The Palestinian leadership must consult over these practical questions with a wide array of advisors and political scientists. They ought to consider whether a separate state would better ensure Palestinian rights or citizenship within Israel. Extending citizenship to Palestinians in the occupied Palestinian territories would transform Israel from a state based on the Jewish right to exclusive self-determination to a state based on the Jewish right to inclusive self-determination. Tactics would correspondingly have to be changed.
Whether one-state or two-states, Palestinian rights must be ensured. How? Abbas’ successful statehood bid at the UN granted the Palestinian Authority symbolic recognition but no real clout. For example, immediately after the bid, Israel authorized planning for 3,000 housing units in the West Bank and the controversial E-1 area. The PA’s upgraded status at the UN and the condemnation of prominent European countries has done nothing to stop Israel.
Recourse to the International Criminal Court may be the most powerful move the PA can make. When the Palestinian Authority upgraded its UN status from a permanent observer to a non-member observer state, they opened the possibility to seek jurisdiction under the International Criminal Court, where they can commence investigations of potential Israeli war crimes. A 2013 UN Human Rights Council report condemning Israel’s illegal settlements raises the ICC as a possibility if Israel refuses to dismantle the settlements and facilitate the transfer of Israelis out of the occupied Palestinian territories. Joining the ICC would also allow the PA to seek retroactive justice, starting from the enforcement of the Rome Statute in June 2002.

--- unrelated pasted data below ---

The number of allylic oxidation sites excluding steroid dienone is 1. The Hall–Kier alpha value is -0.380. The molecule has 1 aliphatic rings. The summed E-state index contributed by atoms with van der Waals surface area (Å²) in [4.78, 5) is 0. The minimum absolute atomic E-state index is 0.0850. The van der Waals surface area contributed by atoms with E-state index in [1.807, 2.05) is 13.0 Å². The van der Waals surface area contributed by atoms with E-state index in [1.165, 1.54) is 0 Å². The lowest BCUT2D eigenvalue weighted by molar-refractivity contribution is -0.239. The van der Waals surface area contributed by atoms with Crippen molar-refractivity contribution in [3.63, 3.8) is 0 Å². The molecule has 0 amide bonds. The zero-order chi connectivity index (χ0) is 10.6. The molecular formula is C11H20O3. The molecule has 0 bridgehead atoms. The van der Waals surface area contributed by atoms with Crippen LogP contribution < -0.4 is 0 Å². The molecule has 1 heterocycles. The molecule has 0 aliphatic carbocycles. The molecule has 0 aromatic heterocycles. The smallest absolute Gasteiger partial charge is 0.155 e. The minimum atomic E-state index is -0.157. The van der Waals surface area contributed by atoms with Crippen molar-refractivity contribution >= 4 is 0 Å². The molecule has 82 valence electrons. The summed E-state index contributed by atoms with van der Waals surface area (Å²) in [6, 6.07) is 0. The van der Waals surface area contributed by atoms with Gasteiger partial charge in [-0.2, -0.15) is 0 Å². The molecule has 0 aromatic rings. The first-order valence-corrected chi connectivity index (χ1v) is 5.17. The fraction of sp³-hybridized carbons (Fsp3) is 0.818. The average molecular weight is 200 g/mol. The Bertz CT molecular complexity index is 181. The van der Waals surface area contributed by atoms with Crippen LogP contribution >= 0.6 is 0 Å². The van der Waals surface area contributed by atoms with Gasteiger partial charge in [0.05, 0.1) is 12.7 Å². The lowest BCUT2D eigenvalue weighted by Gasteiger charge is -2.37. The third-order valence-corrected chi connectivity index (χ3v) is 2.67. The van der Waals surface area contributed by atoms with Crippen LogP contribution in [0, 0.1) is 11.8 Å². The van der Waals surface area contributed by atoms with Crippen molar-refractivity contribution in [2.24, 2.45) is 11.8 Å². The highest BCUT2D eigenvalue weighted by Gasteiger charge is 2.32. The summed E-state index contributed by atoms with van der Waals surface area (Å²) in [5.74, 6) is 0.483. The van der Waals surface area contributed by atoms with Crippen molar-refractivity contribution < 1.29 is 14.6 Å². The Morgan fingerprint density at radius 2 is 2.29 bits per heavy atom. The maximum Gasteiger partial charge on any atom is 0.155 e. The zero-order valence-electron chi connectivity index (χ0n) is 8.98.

Because neither the American or Israeli governments have a history of upholding international law in terms of Palestinians, the PA must seek jurisdiction under the ICC. There are indications that the PA may follow through with this plan: in January 2013, Palestinian Foreign Minister Riad Malki threatened the move if Israel continues construction of settlements.
Obama’s next term as President opens up possibilities for peace in the Middle East. However, due to countervailing influences in American politics, enfranchisement for Palestinians will most likely depend on Palestinians themselves, who must reconcile internal differences, select practicable objectives, and avail themselves of the ICC.